Central Bank of Nigeria (CBN) recently increased banking sector Loan Deposit Ratio (LDR) to 65 per cent to boost lending to the SMEs. In this report AMAKA IFEAKANDU looks at the implications of the policy on the sector and the entire economy.
The Central Bank of Nigeria (CBN’s) recent policy on the increase in banking sector Loan to Deposit Ratio (LDR) has continued to raise dust in the nation’s financial system.
To encourage lending
The policy was not only designed to encourage lending to the Small and Medium scale Enterprises (SMEs) to increase productivity, it is expected to create job opportunities to reduce high rate of unemployment in the economy.
The move was also set to facilitate more investments into the country’s real sector and economy, while also building a resilient financial system.
This is because over the years, business owners, especially small and medium scale enterprises, have constantly complained about the inability to access funds for expansion and business development.
Challenges of business owners
Data from Manufacturers Association of Nigeria (MAN) also shows that the lending rate to the manufacturing sector was 22.21 per cent in 2018.
The Manufacturers CEO’s Confidence Index (MCCI) report released by the Manufacturers Association of Nigeria (MAN) for the second quarter of 2019 which represented the view of about 400 CEOs of MAN member-companies across the country expressed the challenges of business owners regarding funding.
The report also states that the issue of funding has been a constant problem for manufacturers who need it for business expansion, improved productivity, procurement of raw materials and business development purposes.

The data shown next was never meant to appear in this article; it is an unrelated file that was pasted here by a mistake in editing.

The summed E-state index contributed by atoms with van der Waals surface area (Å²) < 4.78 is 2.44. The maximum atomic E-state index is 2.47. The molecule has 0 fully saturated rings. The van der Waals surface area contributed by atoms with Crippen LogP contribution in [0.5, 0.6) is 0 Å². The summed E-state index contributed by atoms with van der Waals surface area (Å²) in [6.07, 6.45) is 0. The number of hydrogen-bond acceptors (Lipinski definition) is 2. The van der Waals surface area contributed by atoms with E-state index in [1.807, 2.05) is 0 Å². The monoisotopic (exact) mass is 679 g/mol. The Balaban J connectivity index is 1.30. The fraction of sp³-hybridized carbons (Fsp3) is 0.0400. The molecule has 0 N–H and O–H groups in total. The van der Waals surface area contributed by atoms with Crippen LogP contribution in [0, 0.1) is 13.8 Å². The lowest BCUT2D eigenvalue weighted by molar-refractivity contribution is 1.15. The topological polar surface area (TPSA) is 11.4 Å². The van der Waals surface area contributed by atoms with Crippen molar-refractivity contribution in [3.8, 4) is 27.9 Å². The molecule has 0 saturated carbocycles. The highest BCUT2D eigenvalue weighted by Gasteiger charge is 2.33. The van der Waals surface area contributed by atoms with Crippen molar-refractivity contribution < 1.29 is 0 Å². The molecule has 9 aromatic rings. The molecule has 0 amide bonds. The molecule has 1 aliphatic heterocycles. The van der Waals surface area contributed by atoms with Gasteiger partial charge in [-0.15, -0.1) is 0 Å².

Rate of lending to manufacturers discouraging
It highlighted that 76 percent of the CEOs interviewed said the rate at which commercial banks lend to manufacturers discouraged productivity in the sector, while 66 percent of the CEOs claimed that the size of loans allotted to industry players by commercial lenders further contributes to low productivity in the sector and also discourages foreign and local investments.
Although some financial operators see the CBN new policy on LDR as step to end the problem of funding which is the major challenge limiting MSMEs growth in the country, others said that such directive is likely to mount pressure on banks loan books.
Operators supportive argument steamed from the fact that most of the intervention policy introduced by the CBN in the last five years have helped to some extent to stimulate economic growth in those sectors and they believed that increase in LDR would not be an exception.
For instance the CBN anchor borrower in agricultural sector has helped to boost rice production while the apex bank intervention in Agro Allied industries offered an opportunity for Psaltry International Limited (PIL) located at Alayide Village, Ado-Awoye Iseyin Local Government of Oyo State to increase and diversified its production in cassava starch food processing.
The company was also able to acquire large farm as a back up in its high quality food grade starch production peradventure there is scarcity of cassava supply.
However, apart from funding, the problem of infrastructural facilities in the country on the contrary, affect expansion policy as most of these companies had to battle with provision of roads, energy, water if they actually want to remain in business.
The Managing Director of PIL, Mrs Yemisi Iranloye told financial journalists during a visit to the factory that her company had to provide motorable roads to her farm, electricity and drinkable boreholes for the community and her workers to ensure unterupted production.
Commenting on the CBN LDR policy, a financial analyst, Mr Ifeanyi Okpala held strong view that lending to Small and Medium Scale Enterprises (SMEs) would increase productivity if the fund borrowed are channel for production.
He said that steady lending to SMEs, would not only reduce unemployment in the country but would lead to the growth of the nation’s economy because such funds would stimulate activities in the system.
Highest employers of labour